I’m going to read you some lines from a children’s book that is saving lives; not metaphorically saving them but actually saving them. Right this minute.
“He said I would get into big trouble if I told anyone… I never wanted to be bad.
He said I would upset a lot of people if they knew what I had done… I didn’t want to make anyone cry.
He made hurts in place where Band-Aids could not reach… I tried to heal the pain but I wasn’t strong enough.”
These are thoughts no child should ever have. But statistics show us that a shockingly high number of Australian boys and girls will be sexually abused as children.These words are from a new children’s picture book called A Secret Safe To Tell, by Naomi Hunter. It’s the most remarkable kid’s book published in a long time; if I could hand-deliver a copy to every family in Australia, I would. It’s that important.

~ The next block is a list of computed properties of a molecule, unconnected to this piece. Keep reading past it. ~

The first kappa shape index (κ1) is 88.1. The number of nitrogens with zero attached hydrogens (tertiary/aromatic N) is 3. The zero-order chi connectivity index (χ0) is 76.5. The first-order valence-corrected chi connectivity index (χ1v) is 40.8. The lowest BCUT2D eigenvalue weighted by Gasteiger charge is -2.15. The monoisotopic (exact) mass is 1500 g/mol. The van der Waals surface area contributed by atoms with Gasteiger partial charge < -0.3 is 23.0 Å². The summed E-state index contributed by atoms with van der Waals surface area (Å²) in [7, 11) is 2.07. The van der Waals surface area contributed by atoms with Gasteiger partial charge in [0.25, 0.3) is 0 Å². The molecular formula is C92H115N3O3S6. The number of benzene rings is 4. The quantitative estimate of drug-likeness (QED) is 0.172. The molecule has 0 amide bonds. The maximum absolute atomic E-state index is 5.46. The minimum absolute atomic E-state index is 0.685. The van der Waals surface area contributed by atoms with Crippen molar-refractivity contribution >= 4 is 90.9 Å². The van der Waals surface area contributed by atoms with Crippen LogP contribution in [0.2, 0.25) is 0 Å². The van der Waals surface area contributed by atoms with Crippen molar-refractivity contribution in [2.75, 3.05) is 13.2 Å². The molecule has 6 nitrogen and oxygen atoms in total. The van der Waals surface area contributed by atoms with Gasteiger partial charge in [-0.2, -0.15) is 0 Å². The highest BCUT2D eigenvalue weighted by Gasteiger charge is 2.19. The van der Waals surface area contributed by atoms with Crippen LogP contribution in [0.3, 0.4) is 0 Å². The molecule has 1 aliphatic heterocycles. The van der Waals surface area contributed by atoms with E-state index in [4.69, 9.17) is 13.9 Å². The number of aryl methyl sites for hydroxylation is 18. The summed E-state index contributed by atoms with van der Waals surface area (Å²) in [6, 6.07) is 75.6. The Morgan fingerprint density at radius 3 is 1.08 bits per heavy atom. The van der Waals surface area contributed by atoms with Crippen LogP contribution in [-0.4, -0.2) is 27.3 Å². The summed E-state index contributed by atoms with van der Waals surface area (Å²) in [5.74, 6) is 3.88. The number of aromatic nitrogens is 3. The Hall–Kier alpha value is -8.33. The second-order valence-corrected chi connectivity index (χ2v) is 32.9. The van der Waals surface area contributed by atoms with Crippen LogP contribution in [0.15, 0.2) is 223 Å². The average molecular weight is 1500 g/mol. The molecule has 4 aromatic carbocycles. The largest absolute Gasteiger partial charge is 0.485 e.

The book follows a little girl’s thought process as she makes an adult friend, decides to trust and even love him, hides the way he hurts her, and ultimately realises it’s safe to tell a grown-up what she’s been through.
Naomi Hunter wrote it for girls like herself. She’s 30 years old now and still trying to deal with the trauma of being abused as a child. As so many good people say, Naomi tells me that when she wrote this book, she’d be happy if it changed the life of just one child.
That one child has already come forward.
Just yesterday, Naomi got a text message from a friend saying that a little girl has told her parents she was being abused by a family friend, right after reading A Secret Safe To Tell.
“That was a huge moment for me, I was overwhelmed with emotion,” Naomi tells me. “From day one of writing, I knew that if I helped just one child feel less alone, less scared, less isolated, then I’d be happy. When I got that news, I ran to my husband and I said, ‘we’ve reached the one, we did it’. Now that child doesn’t have to go through any more days of fear. She won’t be in my situation at 30, trying to come to terms with it now. That was so healing for me.”
Hopefully, this book will be healing for children long before they reach adulthood, like Naomi.